ALEX MCCARTHY

ON THE PERSISTENCE OF SCREEN-PRINTING AND VISUAL JOURNEYS INTO TWO CITIES

ALEX MCCARTHY - Photo: Juan Jose LorenzoPhoto: Juan Jose Lorenzo

Alex McCarthy is a designer specialising in printed textiles. Interested in using techniques and methods borrowed from other art forms, she uses a combination of photography, screen-printing and hand-painting to provide fresh perspectives on the traditional print processes. Photographs taken on her journeys to diffrent cities became a starting point for exploring storytelling and the way personal and collective identities can be conveyed through print. Alex graduated from an MA in Textiles at Royal College of Art and works from her studio in Bermondsey, London.

WORDS Nina Thorstensen
PHOTOS Rosaline Shahnavaz

Could you say something about your background; how and when did your interest in textile design begin ?

I have always been fascinated by materials, the way they communicate identity and particularly when worn on the body. It was while completing my A level project on Philip Treacy that I became drawn to the world of textiles for the first time. I was struck by his beautiful manipulation of fabrics sculpted into hats, and I remember being attracted to the print and texture used for the hats. After this insight I completed my foundation at Ravensbourne College of Design and Communication specialising in textile design where there was a strong indication of pattern and illusion within my work. The Glasgow School of Art (GSA) was the perfect place for me to study printed textile design and led to an incredible opportunity at Diane Von Furstenberg where I interned and worked for a year within the print department. This experience and relationship with the designers encouraged me to apply to The Royal College of Art (RCA) where I began my next textile journey in 2013.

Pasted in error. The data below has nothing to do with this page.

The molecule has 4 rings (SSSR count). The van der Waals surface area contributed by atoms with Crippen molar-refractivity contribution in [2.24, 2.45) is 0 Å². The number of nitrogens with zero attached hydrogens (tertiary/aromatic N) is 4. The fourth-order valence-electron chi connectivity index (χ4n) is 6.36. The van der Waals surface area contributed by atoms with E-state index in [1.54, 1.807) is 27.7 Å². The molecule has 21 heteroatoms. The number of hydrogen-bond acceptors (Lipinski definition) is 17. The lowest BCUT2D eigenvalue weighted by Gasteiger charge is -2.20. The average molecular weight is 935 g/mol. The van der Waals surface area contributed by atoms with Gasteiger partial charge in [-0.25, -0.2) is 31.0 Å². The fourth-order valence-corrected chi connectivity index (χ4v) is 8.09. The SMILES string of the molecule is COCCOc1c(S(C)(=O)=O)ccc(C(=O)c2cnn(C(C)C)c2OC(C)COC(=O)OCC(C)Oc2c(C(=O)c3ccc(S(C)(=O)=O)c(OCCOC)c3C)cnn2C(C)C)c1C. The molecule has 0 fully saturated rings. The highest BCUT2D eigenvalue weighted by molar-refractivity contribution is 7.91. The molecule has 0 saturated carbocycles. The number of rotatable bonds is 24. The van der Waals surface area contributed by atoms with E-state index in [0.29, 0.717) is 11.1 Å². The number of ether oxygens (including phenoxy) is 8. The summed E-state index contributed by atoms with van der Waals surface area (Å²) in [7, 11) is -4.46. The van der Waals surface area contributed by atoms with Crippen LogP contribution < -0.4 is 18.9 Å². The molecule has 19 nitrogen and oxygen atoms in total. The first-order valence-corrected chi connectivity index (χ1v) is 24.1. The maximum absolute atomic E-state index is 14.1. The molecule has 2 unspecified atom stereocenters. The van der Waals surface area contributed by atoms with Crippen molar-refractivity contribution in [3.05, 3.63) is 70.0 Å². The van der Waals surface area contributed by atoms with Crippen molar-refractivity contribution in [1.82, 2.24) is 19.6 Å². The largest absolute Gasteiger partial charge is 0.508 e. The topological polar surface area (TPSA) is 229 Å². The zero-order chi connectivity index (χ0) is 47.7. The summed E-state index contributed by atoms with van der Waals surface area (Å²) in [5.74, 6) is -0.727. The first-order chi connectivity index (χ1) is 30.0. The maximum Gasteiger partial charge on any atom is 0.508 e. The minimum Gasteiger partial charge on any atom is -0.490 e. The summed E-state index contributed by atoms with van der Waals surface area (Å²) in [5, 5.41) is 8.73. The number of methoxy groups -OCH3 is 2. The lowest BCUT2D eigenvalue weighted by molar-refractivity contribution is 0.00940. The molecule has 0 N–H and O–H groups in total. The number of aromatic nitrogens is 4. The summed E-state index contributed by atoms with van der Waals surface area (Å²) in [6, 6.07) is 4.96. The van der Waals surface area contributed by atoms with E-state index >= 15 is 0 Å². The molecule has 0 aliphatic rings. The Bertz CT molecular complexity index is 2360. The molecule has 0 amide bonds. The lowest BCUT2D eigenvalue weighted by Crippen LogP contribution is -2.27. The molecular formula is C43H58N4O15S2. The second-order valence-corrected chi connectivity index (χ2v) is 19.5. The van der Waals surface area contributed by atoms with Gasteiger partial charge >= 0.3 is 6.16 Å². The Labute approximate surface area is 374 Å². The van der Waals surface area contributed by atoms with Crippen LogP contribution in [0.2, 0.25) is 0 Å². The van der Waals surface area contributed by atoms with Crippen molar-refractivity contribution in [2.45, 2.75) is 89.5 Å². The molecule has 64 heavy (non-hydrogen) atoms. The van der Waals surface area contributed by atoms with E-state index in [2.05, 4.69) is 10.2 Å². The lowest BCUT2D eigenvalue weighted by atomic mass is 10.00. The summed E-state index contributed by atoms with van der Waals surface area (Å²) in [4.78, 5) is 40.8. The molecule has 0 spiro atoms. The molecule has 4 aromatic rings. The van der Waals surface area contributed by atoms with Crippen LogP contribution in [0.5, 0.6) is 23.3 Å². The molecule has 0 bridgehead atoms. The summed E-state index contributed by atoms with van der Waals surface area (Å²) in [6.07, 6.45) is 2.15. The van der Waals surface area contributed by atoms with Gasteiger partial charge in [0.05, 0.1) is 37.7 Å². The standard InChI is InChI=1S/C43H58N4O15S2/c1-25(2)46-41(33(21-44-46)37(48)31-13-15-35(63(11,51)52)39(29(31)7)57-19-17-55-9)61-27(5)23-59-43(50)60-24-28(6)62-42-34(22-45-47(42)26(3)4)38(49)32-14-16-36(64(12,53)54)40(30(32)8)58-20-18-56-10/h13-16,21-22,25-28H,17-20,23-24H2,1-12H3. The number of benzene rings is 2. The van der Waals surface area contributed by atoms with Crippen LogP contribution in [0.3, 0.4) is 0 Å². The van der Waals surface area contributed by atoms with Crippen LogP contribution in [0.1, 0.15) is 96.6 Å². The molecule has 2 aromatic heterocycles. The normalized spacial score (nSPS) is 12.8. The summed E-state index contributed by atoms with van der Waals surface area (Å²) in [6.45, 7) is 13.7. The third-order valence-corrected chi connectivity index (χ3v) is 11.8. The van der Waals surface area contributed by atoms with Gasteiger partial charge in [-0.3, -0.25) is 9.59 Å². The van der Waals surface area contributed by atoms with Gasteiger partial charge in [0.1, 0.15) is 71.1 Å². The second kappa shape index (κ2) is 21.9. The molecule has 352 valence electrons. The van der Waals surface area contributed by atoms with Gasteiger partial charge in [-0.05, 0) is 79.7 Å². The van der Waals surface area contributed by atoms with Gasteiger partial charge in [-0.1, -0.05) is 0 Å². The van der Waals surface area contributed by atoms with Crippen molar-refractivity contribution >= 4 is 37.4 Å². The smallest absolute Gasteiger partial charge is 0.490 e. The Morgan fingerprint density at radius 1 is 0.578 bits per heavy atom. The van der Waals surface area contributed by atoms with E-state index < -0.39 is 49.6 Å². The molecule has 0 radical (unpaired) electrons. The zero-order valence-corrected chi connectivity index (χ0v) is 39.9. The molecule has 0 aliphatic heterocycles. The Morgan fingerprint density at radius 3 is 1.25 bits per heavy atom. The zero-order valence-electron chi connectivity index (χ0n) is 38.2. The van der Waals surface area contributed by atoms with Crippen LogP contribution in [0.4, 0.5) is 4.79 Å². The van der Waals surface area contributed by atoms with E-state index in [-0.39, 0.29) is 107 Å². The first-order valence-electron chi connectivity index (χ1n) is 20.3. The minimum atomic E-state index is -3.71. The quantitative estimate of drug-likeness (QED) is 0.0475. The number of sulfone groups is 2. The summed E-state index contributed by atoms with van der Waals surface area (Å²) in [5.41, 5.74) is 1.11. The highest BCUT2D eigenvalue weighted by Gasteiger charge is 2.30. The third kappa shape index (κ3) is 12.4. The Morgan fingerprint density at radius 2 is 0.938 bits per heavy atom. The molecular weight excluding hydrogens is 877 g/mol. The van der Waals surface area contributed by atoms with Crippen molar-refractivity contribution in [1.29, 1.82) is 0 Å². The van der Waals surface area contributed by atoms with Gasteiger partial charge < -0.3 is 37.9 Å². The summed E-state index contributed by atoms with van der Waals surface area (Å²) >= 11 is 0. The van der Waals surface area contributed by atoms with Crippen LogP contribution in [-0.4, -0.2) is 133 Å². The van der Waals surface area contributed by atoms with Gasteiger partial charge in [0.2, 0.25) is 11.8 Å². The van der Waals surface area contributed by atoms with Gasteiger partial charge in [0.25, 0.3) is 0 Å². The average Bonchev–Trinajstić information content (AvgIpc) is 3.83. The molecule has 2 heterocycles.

Your work could be described as process driven and playful take on textiles, with interest in combination of screen-printing and hand-painting techniques. The outcome is strongly individualised prints that celebrate cut and paste, collage, DIY and punk aesthetic. Could you say something about what you most enjoy about screen-printing and how do you see its potential?

Screen-printing is a fantastic technique and should not be forgotten amongst digital printing and new technological developments. It is a technique where you can consistently experiment and create new effects onto fabric, as well as it being a traditional application to fabric. The potential I see in screen-printing is that it will continue to develop; textile and fashion designers will push the boundaries of the traditional textile techniques combined with more modern developments. Screen-printing will always have potential, a craft technique where an instant pattern effect can be created and allow people to understand the process of textile design.

Your latest collection is about storytelling through print, exploring how personal and collective identities can be conveyed through dress. Painted brushstrokes and photography were the two new sources you used to introduce an element of surprise into more traditional print processes. Can you say something about how you got the first idea for the collection and the inspiration you found in photography?

Bjork was one of my main inspirations for my final collection at the RCA, and the way she captures such beauty and power in her performance through incredible music, costumes and visions. First two directions of inspiration for my final collection were Bjork and the story of Tallinn. I used photography to capture the story of Tallinn where the buildings in the old town have all been painted in diffrent colours to brighten it up from the grey ‘soviet’ feeling outside the old town. I took photographs of the old ladies (both Estonian and Russian) because to me they represented true characters and souls of the city. From these photos I started hand painting the colours of the building around the ladies, their bodies becoming part of the patterns of the city.

Screen-printing is a fantastic technique and should not be forgotten amongst digital printing and new technological developments.

Can you say something about different stages of your working process, from photographing your subjects to the final prints?